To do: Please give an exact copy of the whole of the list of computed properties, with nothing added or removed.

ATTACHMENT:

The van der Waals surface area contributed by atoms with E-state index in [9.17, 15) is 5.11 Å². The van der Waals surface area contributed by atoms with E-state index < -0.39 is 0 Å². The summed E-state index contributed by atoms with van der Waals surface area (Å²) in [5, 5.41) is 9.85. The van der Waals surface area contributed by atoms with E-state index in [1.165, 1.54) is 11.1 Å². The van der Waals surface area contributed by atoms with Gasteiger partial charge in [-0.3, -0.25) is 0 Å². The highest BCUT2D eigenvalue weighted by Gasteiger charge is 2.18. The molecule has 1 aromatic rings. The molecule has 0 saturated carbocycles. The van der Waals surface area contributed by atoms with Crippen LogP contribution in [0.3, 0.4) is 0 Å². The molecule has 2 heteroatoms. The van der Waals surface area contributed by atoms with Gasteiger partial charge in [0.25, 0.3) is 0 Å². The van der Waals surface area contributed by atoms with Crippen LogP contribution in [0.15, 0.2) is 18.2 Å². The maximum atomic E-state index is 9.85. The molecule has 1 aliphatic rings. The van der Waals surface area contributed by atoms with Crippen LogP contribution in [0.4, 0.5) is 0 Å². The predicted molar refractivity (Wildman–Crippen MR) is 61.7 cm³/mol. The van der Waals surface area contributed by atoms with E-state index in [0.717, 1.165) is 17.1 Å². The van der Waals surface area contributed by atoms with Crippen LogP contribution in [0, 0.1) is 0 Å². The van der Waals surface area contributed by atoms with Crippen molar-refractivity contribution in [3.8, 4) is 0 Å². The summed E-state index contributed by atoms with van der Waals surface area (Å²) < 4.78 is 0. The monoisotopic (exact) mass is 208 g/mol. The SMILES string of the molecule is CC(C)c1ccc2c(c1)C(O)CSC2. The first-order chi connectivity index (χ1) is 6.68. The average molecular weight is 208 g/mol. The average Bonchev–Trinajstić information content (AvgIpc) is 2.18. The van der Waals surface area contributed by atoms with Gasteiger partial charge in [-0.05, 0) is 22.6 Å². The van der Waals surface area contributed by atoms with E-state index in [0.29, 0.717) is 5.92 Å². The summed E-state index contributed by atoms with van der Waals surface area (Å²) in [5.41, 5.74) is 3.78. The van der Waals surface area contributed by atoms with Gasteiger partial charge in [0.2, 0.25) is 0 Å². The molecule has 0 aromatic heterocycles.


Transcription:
The van der Waals surface area contributed by atoms with E-state index in [9.17, 15) is 5.11 Å². The van der Waals surface area contributed by atoms with E-state index < -0.39 is 0 Å². The summed E-state index contributed by atoms with van der Waals surface area (Å²) in [5, 5.41) is 9.85. The van der Waals surface area contributed by atoms with E-state index in [1.165, 1.54) is 11.1 Å². The van der Waals surface area contributed by atoms with Gasteiger partial charge in [-0.3, -0.25) is 0 Å². The highest BCUT2D eigenvalue weighted by Gasteiger charge is 2.18. The molecule has 1 aromatic rings. The molecule has 0 saturated carbocycles. The van der Waals surface area contributed by atoms with Crippen LogP contribution in [0.3, 0.4) is 0 Å². The molecule has 2 heteroatoms. The van der Waals surface area contributed by atoms with Gasteiger partial charge in [0.25, 0.3) is 0 Å². The van der Waals surface area contributed by atoms with Crippen LogP contribution in [0.15, 0.2) is 18.2 Å². The maximum atomic E-state index is 9.85. The molecule has 1 aliphatic rings. The van der Waals surface area contributed by atoms with Crippen LogP contribution in [0.4, 0.5) is 0 Å². The predicted molar refractivity (Wildman–Crippen MR) is 61.7 cm³/mol. The van der Waals surface area contributed by atoms with E-state index in [0.717, 1.165) is 17.1 Å². The van der Waals surface area contributed by atoms with Crippen LogP contribution in [0, 0.1) is 0 Å². The van der Waals surface area contributed by atoms with Crippen molar-refractivity contribution in [3.8, 4) is 0 Å². The summed E-state index contributed by atoms with van der Waals surface area (Å²) < 4.78 is 0. The monoisotopic (exact) mass is 208 g/mol. The SMILES string of the molecule is CC(C)c1ccc2c(c1)C(O)CSC2. The first-order chi connectivity index (χ1) is 6.68. The average molecular weight is 208 g/mol. The average Bonchev–Trinajstić information content (AvgIpc) is 2.18. The van der Waals surface area contributed by atoms with Gasteiger partial charge in [-0.05, 0) is 22.6 Å². The van der Waals surface area contributed by atoms with E-state index in [0.29, 0.717) is 5.92 Å². The summed E-state index contributed by atoms with van der Waals surface area (Å²) in [5.41, 5.74) is 3.78. The van der Waals surface area contributed by atoms with Gasteiger partial charge in [0.2, 0.25) is 0 Å². The molecule has 0 aromatic heterocycles.